Car dealership run by convicted drugs lord is targeted by arsonists from known terror group

  • Ten cars destroyed in arson attack at dealership in Northern Ireland
  • Incident blamed on loyalist terrorist group the Ulster Volunteer Force
  • Dealership head is a convicted drugs baron with links to murdered terror boss

Time 3 weeks ago

A car dealership run by a convicted drugs lord has been attacked by arsonists from a known terrorist group in Northern Ireland.

The Ballymena dealership run by Sam Surgenor was targeted last week, with 10 cars destroyed.

The attack has been blamed on the loyalist Ulster Volunteer Force (UVF), which is classed as a terrorist organisation by the UK and Ireland.

The Belfast Telegraph reports that the group went after the dealership as its boss, Surgenor, had links to the loyalist organisation’s former quartermaster, Davy Murphy.

Murphy was murdered by the UVF in 2019 after the organisation discovered he’d stolen its weapons that were subsequently sold to a group linked to the Continuity IRA.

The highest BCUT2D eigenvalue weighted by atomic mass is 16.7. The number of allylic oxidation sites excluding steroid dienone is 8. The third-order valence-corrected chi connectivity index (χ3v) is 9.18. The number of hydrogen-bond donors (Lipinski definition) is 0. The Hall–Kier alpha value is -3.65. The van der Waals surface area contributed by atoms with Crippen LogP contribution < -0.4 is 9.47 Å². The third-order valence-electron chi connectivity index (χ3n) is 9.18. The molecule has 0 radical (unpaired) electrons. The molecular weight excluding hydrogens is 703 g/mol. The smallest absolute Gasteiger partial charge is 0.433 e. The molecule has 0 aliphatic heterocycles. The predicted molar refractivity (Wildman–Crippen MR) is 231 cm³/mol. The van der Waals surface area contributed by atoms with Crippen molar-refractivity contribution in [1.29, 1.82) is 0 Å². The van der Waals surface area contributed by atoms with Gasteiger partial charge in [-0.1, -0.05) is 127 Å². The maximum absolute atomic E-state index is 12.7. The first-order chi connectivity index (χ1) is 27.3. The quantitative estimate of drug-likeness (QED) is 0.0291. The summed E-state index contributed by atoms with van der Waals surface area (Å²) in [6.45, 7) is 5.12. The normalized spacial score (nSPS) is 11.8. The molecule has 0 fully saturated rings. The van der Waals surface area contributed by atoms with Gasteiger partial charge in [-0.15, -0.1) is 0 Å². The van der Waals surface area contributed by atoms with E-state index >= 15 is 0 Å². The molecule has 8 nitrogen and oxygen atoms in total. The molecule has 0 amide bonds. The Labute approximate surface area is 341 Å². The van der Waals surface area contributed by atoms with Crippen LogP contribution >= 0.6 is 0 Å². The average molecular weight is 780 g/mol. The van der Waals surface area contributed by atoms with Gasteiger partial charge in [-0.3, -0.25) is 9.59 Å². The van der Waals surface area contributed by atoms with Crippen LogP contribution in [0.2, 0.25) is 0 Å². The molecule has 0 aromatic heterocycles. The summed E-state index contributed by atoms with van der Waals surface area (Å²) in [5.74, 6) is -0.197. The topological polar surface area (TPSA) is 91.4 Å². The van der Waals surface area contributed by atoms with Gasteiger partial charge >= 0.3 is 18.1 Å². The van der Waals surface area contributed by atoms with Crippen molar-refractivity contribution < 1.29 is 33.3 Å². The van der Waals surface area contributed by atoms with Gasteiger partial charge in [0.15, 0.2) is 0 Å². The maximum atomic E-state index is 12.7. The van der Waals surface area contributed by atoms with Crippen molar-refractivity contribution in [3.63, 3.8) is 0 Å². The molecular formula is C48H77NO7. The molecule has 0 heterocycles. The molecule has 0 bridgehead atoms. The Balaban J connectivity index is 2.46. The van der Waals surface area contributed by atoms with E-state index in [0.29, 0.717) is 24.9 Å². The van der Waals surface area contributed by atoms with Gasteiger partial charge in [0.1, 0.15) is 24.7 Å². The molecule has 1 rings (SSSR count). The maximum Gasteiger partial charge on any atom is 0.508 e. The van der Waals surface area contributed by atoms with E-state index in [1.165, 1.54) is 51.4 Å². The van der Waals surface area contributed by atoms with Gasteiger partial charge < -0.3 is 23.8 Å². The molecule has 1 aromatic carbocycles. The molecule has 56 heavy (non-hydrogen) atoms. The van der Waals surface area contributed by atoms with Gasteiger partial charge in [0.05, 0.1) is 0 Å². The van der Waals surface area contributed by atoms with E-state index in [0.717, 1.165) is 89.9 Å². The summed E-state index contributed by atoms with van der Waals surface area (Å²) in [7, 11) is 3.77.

Surgenor was jailed in 2016 for operating a cannabis factory worth £220,000. He also pleaded guilty to clocking the mileage of a BMW and Audi at the same time.

Now out of prison, he has returned to work but his dealership is facing an uphill battle as a result of the incident.

The emergency services were called to the scene about 7.40pm on Wednesday (Oct 27), with the Northern Ireland Fire and Rescue Service sending five fire appliances to the incident.

The Police Service of Northern Ireland (PSNI) ruled that the fire was started deliberately and is continuing its investigation.

A spokesman for the force said: ‘We received a report of up to 10 cars that had been deliberately set alight

‘The total damage to the vehicles is substantial.

‘Our colleagues from the Northern Ireland Fire and Rescue Service attended to extinguish the fires.’

Throughout the Troubles, the UVF was one of the fiercest loyalist groups and was responsible for around 500 deaths – mostly of Irish Catholic civilians.

It declared a ceasefire in 1994 and officially ended its campaign in 2007, although some of its members have continued to engage in violence and criminal activities.

Anyone with information about the arson attack should contact the PSNI on 101.

Main pic: UVF mural in east Belfast (PA Images)

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